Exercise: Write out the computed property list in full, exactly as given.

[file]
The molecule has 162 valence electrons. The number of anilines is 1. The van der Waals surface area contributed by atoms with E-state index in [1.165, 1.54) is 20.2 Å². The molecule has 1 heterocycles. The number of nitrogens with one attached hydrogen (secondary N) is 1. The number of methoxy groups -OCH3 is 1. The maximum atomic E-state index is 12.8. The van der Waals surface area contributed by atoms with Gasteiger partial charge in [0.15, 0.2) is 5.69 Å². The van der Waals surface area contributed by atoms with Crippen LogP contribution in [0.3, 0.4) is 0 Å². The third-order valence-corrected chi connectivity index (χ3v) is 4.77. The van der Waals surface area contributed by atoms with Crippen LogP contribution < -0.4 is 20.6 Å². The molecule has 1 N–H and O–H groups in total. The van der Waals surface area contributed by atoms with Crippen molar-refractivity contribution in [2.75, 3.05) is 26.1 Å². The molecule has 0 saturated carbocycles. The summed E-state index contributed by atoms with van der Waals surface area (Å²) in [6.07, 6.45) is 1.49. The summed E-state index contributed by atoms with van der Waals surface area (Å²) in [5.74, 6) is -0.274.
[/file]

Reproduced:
The molecule has 162 valence electrons. The number of anilines is 1. The van der Waals surface area contributed by atoms with E-state index in [1.165, 1.54) is 20.2 Å². The molecule has 1 heterocycles. The number of nitrogens with one attached hydrogen (secondary N) is 1. The number of methoxy groups -OCH3 is 1. The maximum atomic E-state index is 12.8. The van der Waals surface area contributed by atoms with Gasteiger partial charge in [0.15, 0.2) is 5.69 Å². The van der Waals surface area contributed by atoms with Crippen LogP contribution in [0.3, 0.4) is 0 Å². The third-order valence-corrected chi connectivity index (χ3v) is 4.77. The van der Waals surface area contributed by atoms with Crippen LogP contribution < -0.4 is 20.6 Å². The molecule has 1 N–H and O–H groups in total. The van der Waals surface area contributed by atoms with Crippen molar-refractivity contribution in [2.75, 3.05) is 26.1 Å². The molecule has 0 saturated carbocycles. The summed E-state index contributed by atoms with van der Waals surface area (Å²) in [6.07, 6.45) is 1.49. The summed E-state index contributed by atoms with van der Waals surface area (Å²) in [5.74, 6) is -0.274.